In terms of performance and features, I pitted Fleksy against some of the best Android keyboards MakeUseOf Tests: What Is The Best Android Keyboard? MakeUseOf Tests: What Is The Best Android Keyboard? In this follow-up to our post from 2011 featuring 6+ fantastic Honeycomb keyboards, I’d like to take a good hard look at four of the most popular and well-regarded sliding keyboard. Call it a “keyboard... Read More :

Fleksy vs. Swype

  • Autocorrect: Swype > Fleksy
  • Swipe to type: Swype > Fleksy
  • Design: Fleksy > Swype
  • Language Support: Swype > Fleksy
  • Customizability: Fleksy > Swype
  • Winner: Swype (3-2)

Fleksy vs. Swiftkey

  • Autocorrect: Swiftkey > Fleksy
  • Swipe to type: Swiftkey > Fleksy
  • Design: Fleksy > Swype
  • Language Support: Swiftkey > Fleksy
  • Customizability: Swiftkey > Fleksy
  • Winner: Swiftkey (4-1)

Fleksy vs. Stock Android

  • Autocorrect: Android > Fleksy
  • Swipe to type: Android > Fleksy
  • Design: Fleksy > Android
  • Language Support: Android > Fleksy
  • Customizability: Fleksy > Android
  • Winner: Android (3-2)

Is Fleksy For You?

Fleksy-for-Android-Settings-Customizations

As you can see, Swiftkey, Swype and the default Android keyboard all score over Fleksy in functionality, but Fleksy is definitely better looking. Keyboards aren’t one-size-fits-all solutions so it’s important to choose the right one for your needs How To Choose The Best Android Keyboard For Your Own Needs How To Choose The Best Android Keyboard For Your Own Needs If there’s one reason to pick Android over any other type of smartphone, it would be customizability. Whether you’re looking for different kinds of apps, themes, or ROMs, you’re always just one click away from... Read More .

Since Fleksy is free for a month, there’s no harm in giving it a try. But I won’t be spending any money on this one when options like Swiftkey and Swype are available.

Download: Fleksy (Free to try) | Google Play Store

What’s Important In A Keyboard?

I realise not everyone shares my vision of “functionality over form”, so I’m curious to know what matters to you when it comes to a good keyboard. What are the core features you look for? How important is design? Is there something you want which no keyboard offers? That’s what the comments space is for!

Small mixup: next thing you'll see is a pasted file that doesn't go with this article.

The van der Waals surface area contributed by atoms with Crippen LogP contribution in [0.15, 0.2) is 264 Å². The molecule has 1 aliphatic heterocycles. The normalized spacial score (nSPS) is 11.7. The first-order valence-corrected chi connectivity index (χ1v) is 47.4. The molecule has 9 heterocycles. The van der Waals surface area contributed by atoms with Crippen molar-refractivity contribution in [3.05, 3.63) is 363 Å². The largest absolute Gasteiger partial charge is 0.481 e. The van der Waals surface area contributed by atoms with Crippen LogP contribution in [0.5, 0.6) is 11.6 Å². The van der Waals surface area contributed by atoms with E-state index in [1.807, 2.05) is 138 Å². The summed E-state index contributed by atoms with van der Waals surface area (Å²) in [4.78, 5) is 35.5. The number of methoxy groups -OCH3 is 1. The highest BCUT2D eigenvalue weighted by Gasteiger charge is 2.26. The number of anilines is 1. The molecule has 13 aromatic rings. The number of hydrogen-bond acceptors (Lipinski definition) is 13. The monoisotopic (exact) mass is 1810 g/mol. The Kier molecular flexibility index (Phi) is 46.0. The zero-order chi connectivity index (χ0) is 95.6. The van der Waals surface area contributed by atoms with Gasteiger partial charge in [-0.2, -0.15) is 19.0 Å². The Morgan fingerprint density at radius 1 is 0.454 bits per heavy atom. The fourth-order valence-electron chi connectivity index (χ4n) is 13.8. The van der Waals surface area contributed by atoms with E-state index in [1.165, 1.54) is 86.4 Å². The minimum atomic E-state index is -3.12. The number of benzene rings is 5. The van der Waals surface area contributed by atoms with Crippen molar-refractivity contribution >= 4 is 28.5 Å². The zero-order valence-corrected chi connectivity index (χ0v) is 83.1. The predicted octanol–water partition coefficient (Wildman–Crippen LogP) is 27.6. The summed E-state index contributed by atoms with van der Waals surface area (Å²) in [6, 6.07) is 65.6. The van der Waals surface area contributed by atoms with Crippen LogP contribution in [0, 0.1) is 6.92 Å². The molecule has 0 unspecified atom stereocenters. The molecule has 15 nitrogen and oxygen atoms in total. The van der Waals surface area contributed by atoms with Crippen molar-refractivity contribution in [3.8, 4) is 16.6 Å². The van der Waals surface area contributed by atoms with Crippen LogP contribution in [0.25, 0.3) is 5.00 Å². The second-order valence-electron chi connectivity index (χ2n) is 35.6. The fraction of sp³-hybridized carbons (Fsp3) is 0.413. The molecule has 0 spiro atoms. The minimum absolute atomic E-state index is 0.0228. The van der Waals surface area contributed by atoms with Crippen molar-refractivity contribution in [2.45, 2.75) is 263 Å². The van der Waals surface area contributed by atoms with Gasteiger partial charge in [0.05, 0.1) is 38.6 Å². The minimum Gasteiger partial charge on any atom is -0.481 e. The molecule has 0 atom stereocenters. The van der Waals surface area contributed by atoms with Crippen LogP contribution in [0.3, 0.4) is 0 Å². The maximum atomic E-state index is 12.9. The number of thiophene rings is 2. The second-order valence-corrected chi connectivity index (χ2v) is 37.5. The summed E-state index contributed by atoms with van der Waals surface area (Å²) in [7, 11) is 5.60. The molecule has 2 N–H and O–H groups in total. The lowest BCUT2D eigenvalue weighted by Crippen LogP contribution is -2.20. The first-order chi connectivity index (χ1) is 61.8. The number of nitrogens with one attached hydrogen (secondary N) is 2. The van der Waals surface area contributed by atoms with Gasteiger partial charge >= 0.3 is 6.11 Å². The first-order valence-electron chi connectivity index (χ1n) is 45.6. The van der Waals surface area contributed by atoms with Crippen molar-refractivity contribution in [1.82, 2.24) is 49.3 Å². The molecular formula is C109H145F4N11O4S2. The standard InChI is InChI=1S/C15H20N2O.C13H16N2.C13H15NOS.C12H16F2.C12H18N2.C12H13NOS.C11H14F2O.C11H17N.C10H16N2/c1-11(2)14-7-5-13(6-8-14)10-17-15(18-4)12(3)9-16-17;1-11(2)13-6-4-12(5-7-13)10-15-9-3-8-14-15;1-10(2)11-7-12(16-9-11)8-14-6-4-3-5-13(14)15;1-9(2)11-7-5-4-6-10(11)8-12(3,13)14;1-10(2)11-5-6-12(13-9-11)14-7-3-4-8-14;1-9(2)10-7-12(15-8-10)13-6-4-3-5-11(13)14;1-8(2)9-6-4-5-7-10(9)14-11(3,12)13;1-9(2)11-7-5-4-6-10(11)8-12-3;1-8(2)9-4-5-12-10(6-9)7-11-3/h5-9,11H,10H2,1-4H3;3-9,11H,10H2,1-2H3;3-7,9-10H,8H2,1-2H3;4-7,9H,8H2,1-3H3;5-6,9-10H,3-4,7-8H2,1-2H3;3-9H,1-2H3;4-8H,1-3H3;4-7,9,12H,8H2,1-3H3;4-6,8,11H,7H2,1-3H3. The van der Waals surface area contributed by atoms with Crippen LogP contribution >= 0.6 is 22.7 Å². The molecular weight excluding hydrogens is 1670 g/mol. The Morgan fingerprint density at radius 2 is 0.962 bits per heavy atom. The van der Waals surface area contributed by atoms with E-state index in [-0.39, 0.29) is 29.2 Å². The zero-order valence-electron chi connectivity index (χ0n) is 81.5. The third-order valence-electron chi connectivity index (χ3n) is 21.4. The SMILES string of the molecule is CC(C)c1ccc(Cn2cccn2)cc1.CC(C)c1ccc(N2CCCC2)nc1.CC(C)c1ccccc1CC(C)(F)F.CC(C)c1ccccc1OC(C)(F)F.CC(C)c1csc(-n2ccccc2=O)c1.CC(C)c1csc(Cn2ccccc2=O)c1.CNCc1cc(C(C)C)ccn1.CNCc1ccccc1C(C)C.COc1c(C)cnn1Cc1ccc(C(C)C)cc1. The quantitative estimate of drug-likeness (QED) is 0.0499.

1. Monni
    March 15, 2014 at 3:19 am

    I'm typing this on Fleksy at the moment and it is a sacrifice to some degree. Simply put, it all comes down to whether you want something pretty or something 'faster' at typing. Also Fleksy only shows suggestions after you type the word out and hit space.

  2. Kcalpesh A
    January 10, 2014 at 5:51 am

    I have had no problem using the default keyboard. Always found it easy to use. Also I haven't yet tried any of the other options available so far. May be I can start with Swiftkey and Fleksy.

    Thanks to your article I could learn a few things about these keyboards and that there is so much more to it than I have known so far...

  3. Shade
    January 9, 2014 at 11:19 pm

    Personally, I like Swiftkey the best of what I've tried. The dictionary is great, and I'm pretty sure there have been little used tech terms I've typed that were already in there (and the text prediction is excellent). Even so, there's no comparison with a physical keyboard. I like typing by feel, so back when decent specced phones came with physical keyboards, I could generally type fine without looking. Physical keyboards are still king in speed, save maybe to people that can type really fast in Morse keyboard.

  4. likefunbutnot
    January 9, 2014 at 4:27 pm

    I have enough different Android devices, and my text inputs are most often filled with techie jargon, so Swype's dictionary sync is probably the single biggest point in its favor, even if the install is gigantic (53MB) and it's a bit of a resource hog.